April 19, 2004
Kerry Backs Off Statements on Vietnam WarBy JODI WILGOREN
MIAMI, April 18 Senator John Kerry on Sunday distanced himself from contentious statements he made three decades ago after returning from the Vietnam War, saying his long-ago use of the word "atrocities" to describe his and others' actions was inappropriate and "a little bit excessive."
"If you wanted to ask me, `Have you ever made mistakes in your life?' sure," Mr. Kerry, the presumptive Democratic presidential nominee, said in an hourlong interview on the NBC program "Meet the Press." "I think some of the language that I used was a language that reflected an anger."
The near-apology came after the host, Tim Russert, played videotape of Mr. Kerry, in 1971, acknowledging that he had participated in shooting in free-fire zones, burning villages and search-and-destroy missions. All those actions were "contrary to the laws of warfare" and the Geneva Conventions, he said then. Republicans have seized on those comments, and accusations about war crimes the young Mr. Kerry made in testimony before a Senate committee, to try to undercut his war credentials.
"The words were honest," Mr. Kerry said Sunday, "but on the other hand, they were a little bit over the top."
In an appearance his aides hoped would counterbalance President Bush's televised news conference last week, Mr. Kerry said he completely supported Mr. Bush's new position that Israel should be able to keep part of the land seized in the Arab-Israeli war of 1967. He also backed Israel's assassination this weekend of a Hamas leader.
"I believe Israel has every right in the world to respond to any act of terror against it," he said. Some members of Mr. Kerry's campaign are concerned that Mr. Bush's statements about West Bank settlements could draw Jewish Democrats.
Mr. Kerry's position on Israel was a rare point of agreement with the president, whose handling of Iraq Mr. Kerry called "stunningly ineffective."
"It may well be that we need a new president," he said, "a breath of fresh air, to re-establish credibility with the rest of the world."
The interview capped a week in which Mr. Kerry hammered Mr. Bush daily on Iraq, hoping to contrast his internationalist approach and policy experience with what his advisers see as Mr. Bush's simplistic "stay the course" presentation. He spent all of Saturday huddled with aides in preparation for the show.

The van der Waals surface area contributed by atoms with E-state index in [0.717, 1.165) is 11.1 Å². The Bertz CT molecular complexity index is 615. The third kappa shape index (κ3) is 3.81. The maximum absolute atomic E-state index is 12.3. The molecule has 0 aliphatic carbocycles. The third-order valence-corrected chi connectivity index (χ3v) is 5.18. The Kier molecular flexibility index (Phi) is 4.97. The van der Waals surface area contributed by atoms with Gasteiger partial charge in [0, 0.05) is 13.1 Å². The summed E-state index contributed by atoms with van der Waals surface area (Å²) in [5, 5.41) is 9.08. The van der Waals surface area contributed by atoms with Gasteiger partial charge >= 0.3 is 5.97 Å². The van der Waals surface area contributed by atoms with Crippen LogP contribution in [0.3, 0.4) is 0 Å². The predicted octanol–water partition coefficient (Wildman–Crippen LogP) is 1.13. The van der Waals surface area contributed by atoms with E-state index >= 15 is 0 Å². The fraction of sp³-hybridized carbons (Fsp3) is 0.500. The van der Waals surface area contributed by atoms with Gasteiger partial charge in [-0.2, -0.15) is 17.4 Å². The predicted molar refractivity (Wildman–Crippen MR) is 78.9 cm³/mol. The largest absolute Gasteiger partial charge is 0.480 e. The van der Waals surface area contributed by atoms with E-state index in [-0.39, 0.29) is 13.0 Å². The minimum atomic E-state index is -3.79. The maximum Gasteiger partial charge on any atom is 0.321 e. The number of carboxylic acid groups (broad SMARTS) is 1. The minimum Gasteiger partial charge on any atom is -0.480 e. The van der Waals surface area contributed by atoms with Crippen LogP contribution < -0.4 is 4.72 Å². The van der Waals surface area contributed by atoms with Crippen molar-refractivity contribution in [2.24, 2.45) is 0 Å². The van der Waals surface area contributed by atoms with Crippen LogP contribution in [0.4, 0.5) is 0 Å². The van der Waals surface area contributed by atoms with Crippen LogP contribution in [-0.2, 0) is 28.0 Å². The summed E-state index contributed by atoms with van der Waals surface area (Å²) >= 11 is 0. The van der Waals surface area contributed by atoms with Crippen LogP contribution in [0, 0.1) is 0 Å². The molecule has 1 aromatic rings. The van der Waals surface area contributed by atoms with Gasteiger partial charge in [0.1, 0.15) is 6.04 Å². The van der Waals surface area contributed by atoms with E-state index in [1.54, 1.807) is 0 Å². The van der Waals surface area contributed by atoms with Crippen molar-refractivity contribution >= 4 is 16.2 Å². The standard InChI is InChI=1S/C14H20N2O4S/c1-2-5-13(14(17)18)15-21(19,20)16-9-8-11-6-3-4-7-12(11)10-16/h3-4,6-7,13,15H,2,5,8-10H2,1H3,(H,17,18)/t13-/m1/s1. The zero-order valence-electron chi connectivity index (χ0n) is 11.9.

It was Mr. Kerry's 19th appearance on "Meet the Press," his fourth since December 2002. He appeared well prepared for the forum and avoided verbal stumbles, correctly pronouncing the name of the United Nations' envoy to Iraq, Lakhdar Brahimi, which he had mangled three times in recent days. Hours later, at the University of Miami, Mr. Kerry goofed again, referring to the envoy as "Brandini."
The wide-ranging interview focused largely on foreign policy, but also touched on job creation, budget balancing, his wife's tax returns and even the gas mileage standards for new cars. Pressed on his past comments about raising the retirement age and instituting a means test for Social Security, Mr. Kerry turned the tables on Mr. Russert, saying, "I wish I had the power to press this button and put up on the screen what you said" in 1997 when Medicare seemed on the brink of bankruptcy.
Marc Racicot, chairman of Mr. Bush's re-election campaign, criticized Mr. Kerry's appearance as "little more than contradiction, a great deal of confusion, inaccurate attacks and a fundamental misunderstanding of the threat that we face with terror."
In a conference call with reporters, Mr. Racicot called Mr. Kerry's reasoning on voting to authorize the invasion of Iraq but not the $87 billion appropriation for reconstruction, "remarkably flawed."
The interview did provide new fodder for Republican attacks on Mr. Kerry for avoiding direct questions. Three times, on questions about troop deployment, troop financing and whether he would pledge not to run for re-election if he failed to fulfill promises to create 10 million jobs and cut the deficit in half, Mr. Kerry said "it depends" on the circumstances or the situation.
Asked at the beginning of the show for a yes or no answer on whether the war in Iraq was a mistake, Mr. Kerry responded, "I think the way the president went to war was a mistake."
Pushed to reconcile his description of Cuba policy four years ago as counterproductive with his current support for the embargo, he said, "I think in the year 2000, the politics are very different from where they are in 2004."
When Mr. Russert asked whether his wealthy wife, Teresa Heinz Kerry, would release her tax returns, which she has refused to do, Mr. Kerry said, "My wife is doing exactly what the law requires."
The most awkward moment came after the Vietnam-era videotape, Mr. Kerry's "Meet the Press" debut, with the candidate watching his younger self use grave and graphic words to describe the Vietnam War.
"Where did all the dark hair go, Tim?" Mr. Kerry tried, wearing an odd grin. "That's a big question for me."